Your strongest weapon against the coronavirus — beyond social distancing — is taking good care of yourself. Doing all that you can to make sure your immune system is in top shape, which means in balance, is the best way to stay healthy.
Plus, what better time to make a few, simple, healthy tweaks to your lifestyle than when you’re tucked in a home with a little extra time on your hands? “Boosting immunity is a gradual process. “It’s the things you begin and do over the long haul that build your immune system,” says Melissa Clarke, MD, a physician and author of the book “Excuse Me Doctor! I’ve Got What?” Dr. Clarke is also a patient advocate who is committed to helping people become empowered by taking better control of their health.
Almost everyone can improve their immune balance, so here’s how to get started, and what to avoid.
To get stronger:
• Don’t skimp on sleep. “Sleep is key to staying healthy. Your brain is detoxing during that time,” Dr. Clarke says, flushing out the waste products of the day. During six to eight hours of sleep, your immune system also reboots to fight inflammation and infections.
• Diversify your diet. “Consider the rainbow with food selections,” explains Dr. Clarke, foods that are green, red, orange, deep purple, yellow, etc. Each color represents a chemical that supports immunity. Good nutrition is critical for immune health.
Add whole grains in natural form (quinoa, barley, brown rice), fish, and the leanest cuts of meat. When stocking up on non-perishable foods, stay away from high-salt or sugary canned or processed foods. Focus on frozen fruits and vegetables, dried peas, and beans, or try canned sardines in water. “Stick with foods with one ingredient,” she adds.
• Include Valuable Vitamins and Minerals. No one is suggesting you waste money on high-dose supplements, instead try to eat well to get the daily recommended amounts of these nutrients proven to boost immune health.
- Vitamin C. “It has actually been “shown to have antiviral properties,” Dr. Clarke says. Vitamin C, as well as vitamins B6, D, and E support immune response. It’s always best to get your vitamins through food, but, she adds, “people with darker skin tones are likely to absorb less vitamin D, so work with your doctor to get tested to see if you are Vitamin D deficient. Then get their recommendation for how much to take as a supplement. In prescription form, your insurance may cover the costs.”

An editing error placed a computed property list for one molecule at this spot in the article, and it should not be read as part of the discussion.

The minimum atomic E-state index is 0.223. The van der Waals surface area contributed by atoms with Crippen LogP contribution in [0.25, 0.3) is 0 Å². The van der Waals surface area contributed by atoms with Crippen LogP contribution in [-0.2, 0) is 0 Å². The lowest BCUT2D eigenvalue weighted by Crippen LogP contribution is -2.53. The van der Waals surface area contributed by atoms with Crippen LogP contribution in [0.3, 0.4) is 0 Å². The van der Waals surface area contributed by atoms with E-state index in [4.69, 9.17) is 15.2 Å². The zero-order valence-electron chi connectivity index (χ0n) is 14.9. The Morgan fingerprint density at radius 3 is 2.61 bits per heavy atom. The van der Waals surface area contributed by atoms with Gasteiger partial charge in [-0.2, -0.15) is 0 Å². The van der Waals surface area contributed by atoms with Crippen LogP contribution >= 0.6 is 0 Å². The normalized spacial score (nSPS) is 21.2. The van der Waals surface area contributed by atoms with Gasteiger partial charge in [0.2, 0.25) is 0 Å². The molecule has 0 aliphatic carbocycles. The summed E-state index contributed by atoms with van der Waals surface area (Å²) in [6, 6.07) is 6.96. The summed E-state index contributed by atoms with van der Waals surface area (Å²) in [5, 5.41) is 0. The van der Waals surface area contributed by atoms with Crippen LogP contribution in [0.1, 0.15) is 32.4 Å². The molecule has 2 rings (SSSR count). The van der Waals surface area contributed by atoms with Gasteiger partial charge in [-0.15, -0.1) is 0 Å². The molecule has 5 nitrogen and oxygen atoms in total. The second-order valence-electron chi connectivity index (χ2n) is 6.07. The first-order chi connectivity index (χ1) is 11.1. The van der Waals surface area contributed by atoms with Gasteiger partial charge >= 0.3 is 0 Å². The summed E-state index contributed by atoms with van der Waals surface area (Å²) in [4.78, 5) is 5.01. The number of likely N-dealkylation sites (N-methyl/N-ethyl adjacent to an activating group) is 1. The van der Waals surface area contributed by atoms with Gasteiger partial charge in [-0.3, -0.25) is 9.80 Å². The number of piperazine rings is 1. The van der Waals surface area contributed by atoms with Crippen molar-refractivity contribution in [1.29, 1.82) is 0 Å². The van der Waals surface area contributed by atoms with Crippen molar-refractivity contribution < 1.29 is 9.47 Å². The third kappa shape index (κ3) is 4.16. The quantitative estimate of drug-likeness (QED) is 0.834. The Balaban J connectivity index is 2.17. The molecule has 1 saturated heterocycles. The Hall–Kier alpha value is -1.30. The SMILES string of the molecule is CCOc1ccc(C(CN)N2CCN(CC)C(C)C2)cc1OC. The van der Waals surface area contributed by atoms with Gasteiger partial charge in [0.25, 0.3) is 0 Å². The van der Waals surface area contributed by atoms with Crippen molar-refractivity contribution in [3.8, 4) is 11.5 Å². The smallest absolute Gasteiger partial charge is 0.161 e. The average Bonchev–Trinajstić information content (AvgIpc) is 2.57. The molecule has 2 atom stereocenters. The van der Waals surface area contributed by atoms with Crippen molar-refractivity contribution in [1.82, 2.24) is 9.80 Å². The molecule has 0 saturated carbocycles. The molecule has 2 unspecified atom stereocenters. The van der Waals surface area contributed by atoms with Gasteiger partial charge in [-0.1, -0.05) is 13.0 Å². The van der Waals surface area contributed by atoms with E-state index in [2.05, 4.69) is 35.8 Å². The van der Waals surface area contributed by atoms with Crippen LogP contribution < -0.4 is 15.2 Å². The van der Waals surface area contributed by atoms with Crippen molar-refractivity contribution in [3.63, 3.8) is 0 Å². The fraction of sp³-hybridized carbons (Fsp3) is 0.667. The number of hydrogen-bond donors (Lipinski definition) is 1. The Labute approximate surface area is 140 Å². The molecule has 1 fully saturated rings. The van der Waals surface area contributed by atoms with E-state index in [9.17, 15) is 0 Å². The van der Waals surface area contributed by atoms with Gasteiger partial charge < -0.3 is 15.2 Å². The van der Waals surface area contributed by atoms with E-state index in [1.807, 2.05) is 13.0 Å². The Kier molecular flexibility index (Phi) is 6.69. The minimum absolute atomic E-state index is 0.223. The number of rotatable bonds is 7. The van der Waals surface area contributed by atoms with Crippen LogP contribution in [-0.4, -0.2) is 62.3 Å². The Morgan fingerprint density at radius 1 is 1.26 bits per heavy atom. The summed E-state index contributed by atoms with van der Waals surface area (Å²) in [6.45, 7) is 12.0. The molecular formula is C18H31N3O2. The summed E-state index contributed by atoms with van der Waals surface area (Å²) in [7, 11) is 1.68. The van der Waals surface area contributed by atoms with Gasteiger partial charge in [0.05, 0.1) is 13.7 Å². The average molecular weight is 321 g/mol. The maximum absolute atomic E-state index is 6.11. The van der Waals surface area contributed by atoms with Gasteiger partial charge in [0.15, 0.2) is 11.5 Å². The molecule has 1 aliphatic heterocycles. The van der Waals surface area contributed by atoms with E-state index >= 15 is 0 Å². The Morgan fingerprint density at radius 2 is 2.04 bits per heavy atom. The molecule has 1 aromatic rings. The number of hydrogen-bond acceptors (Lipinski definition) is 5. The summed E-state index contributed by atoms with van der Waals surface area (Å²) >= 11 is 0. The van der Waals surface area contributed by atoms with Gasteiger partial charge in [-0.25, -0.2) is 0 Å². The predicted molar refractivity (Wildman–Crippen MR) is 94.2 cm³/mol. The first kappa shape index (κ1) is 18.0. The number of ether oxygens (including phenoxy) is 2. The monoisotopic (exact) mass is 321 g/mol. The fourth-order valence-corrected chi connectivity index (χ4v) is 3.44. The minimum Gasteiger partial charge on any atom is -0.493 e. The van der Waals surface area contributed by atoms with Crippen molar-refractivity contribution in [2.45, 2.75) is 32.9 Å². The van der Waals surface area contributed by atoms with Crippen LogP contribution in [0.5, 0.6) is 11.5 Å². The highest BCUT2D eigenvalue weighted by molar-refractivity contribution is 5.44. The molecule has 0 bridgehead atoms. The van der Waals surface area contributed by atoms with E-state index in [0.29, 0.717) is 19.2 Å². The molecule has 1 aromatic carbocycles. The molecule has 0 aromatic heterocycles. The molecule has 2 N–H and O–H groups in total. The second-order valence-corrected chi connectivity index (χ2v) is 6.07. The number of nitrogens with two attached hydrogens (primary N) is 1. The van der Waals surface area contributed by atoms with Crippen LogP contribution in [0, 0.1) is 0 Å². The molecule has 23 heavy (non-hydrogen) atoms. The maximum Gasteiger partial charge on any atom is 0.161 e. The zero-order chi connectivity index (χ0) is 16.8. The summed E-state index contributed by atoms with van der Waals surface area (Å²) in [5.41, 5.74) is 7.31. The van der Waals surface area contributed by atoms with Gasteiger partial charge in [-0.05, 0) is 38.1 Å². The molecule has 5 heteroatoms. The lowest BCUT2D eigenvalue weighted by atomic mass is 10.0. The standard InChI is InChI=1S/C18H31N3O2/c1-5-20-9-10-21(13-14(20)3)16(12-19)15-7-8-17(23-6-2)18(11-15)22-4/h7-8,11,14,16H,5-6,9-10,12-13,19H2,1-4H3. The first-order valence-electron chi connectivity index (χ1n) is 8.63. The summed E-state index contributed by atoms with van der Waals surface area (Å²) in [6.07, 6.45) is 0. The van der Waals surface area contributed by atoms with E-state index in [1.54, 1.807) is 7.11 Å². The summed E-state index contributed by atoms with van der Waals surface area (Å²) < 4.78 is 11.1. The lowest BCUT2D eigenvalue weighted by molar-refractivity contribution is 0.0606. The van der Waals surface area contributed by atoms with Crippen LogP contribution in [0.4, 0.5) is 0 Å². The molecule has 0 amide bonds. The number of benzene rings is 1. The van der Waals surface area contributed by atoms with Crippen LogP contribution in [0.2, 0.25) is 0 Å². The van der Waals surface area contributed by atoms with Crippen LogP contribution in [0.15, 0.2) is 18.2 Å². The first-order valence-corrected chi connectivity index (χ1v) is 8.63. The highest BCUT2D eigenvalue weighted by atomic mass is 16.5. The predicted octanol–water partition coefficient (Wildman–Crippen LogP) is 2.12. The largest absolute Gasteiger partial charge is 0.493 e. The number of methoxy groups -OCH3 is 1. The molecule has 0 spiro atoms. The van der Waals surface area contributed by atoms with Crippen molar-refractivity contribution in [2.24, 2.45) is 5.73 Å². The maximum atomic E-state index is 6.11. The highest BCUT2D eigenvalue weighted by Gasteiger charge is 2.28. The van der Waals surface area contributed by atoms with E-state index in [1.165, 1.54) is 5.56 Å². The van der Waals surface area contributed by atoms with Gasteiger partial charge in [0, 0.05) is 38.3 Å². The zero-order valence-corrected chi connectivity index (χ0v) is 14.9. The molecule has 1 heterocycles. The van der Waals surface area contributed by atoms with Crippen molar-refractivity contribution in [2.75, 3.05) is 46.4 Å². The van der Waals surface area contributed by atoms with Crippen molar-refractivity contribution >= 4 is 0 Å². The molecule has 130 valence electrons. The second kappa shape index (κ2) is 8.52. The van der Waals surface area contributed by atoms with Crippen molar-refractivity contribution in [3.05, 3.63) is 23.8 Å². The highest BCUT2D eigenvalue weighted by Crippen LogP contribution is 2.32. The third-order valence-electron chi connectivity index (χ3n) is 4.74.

- Zinc and selenium. Zinc – found in many foods and supplements — not only helps the immune system function, it can reduce the length of time you have a cold. Best consumed as a trace mineral, selenium is also key to immune system health.
- Herbs that work – “Echinacea and elderberry boost immune response,” says Dr. Clarke, with a few caveats. First, she says Echinacea should not be used for continuous periods, “you should take it for two weeks at a time when you feel at higher risk due to stress or exposure to others who are ill.” In addition, elderberry, as well as echinacea, may trigger autoimmune responses in people with autoimmune diseases, such as rheumatoid arthritis or lupus (black women are more likely to have lupus). Elderberry is a proven antiviral. “Talk with your doctor if you have an autoimmune disease or are on immune suppression therapy before taking any supplements.”
• Don’t forget your gut. “A lot [60 to 70 percent] of your immune system is in your gut,” Dr. Clarke says. In many ways, gut bacteria directs the immune system. To encourage healthy flora, add yogurt, kimchi, or other fermented foods to your daily diet, eat high fiber foods like flaxseed or greens, avoid processed foods, or choose a supplement.
• Exercise. Working out is your immune system’s best friend. Getting your 30 minutes (minimum) a day supports the immune system at any age and reduces your risk for viral and bacterial infections. Since no one is going to the gym these days, check You Tube or Instagram for tons of free workouts. Lots of trainers are also streaming free sessions.
For an extra boost, exercise outside near water or trees. “Gardening, walking, or other ways of contracting your muscles also helps decrease chronic inflammation,” Dr. Clarke says, further aiding immune health.
• Ease stress. Meditate, pray, exercise, sing, dance on Tik Tok, knit – do whatever it takes to chill. “The chemicals that circulate when you are stressed will suppress your immune system,” Dr. Clarke explains.
Don’t Waste Time and Money on Magic Cures
• Colloidal Silver, which can also permanently harm your health.
• Essential oils – which at current prices, will just tax your budget.
If you can just adapt some of the advice above though, “you will gradually increase your body’s resilience,” advises Dr. Clarke. Perhaps giving you a better shot at healing from the coronavirus or anything else that comes your way.
Sheree Crute is editor-in-chief and co-founder of Fierce.